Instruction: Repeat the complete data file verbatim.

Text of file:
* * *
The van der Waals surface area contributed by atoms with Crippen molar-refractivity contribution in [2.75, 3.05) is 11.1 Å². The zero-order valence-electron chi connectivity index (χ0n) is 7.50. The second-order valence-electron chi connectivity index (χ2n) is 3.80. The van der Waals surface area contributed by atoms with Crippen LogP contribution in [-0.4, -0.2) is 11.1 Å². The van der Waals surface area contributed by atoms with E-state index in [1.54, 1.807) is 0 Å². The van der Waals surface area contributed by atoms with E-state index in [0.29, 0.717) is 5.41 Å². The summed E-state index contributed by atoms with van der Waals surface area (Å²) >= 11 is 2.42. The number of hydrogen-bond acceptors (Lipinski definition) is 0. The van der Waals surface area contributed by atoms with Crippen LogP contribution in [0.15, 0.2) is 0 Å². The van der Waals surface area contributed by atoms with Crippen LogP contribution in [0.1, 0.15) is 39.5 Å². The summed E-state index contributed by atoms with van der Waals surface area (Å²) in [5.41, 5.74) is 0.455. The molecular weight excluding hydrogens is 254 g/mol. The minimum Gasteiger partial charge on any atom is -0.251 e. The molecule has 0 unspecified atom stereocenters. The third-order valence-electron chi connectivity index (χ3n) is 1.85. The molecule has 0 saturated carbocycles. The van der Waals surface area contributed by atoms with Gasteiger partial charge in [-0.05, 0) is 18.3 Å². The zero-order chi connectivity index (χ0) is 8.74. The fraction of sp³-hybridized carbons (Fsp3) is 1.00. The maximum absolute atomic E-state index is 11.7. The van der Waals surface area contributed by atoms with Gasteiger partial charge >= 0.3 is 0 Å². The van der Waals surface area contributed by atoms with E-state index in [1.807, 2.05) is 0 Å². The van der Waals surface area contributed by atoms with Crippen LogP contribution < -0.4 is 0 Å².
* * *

The van der Waals surface area contributed by atoms with Crippen molar-refractivity contribution in [2.75, 3.05) is 11.1 Å². The zero-order valence-electron chi connectivity index (χ0n) is 7.50. The second-order valence-electron chi connectivity index (χ2n) is 3.80. The van der Waals surface area contributed by atoms with Crippen LogP contribution in [-0.4, -0.2) is 11.1 Å². The van der Waals surface area contributed by atoms with E-state index in [1.54, 1.807) is 0 Å². The van der Waals surface area contributed by atoms with E-state index in [0.29, 0.717) is 5.41 Å². The summed E-state index contributed by atoms with van der Waals surface area (Å²) >= 11 is 2.42. The number of hydrogen-bond acceptors (Lipinski definition) is 0. The van der Waals surface area contributed by atoms with Crippen LogP contribution in [0.15, 0.2) is 0 Å². The van der Waals surface area contributed by atoms with Crippen LogP contribution in [0.1, 0.15) is 39.5 Å². The summed E-state index contributed by atoms with van der Waals surface area (Å²) in [5.41, 5.74) is 0.455. The molecular weight excluding hydrogens is 254 g/mol. The minimum Gasteiger partial charge on any atom is -0.251 e. The molecule has 0 unspecified atom stereocenters. The third-order valence-electron chi connectivity index (χ3n) is 1.85. The molecule has 0 saturated carbocycles. The van der Waals surface area contributed by atoms with Gasteiger partial charge in [-0.05, 0) is 18.3 Å². The zero-order chi connectivity index (χ0) is 8.74. The fraction of sp³-hybridized carbons (Fsp3) is 1.00. The maximum absolute atomic E-state index is 11.7. The van der Waals surface area contributed by atoms with Gasteiger partial charge >= 0.3 is 0 Å². The van der Waals surface area contributed by atoms with E-state index in [1.807, 2.05) is 0 Å². The van der Waals surface area contributed by atoms with Crippen LogP contribution < -0.4 is 0 Å².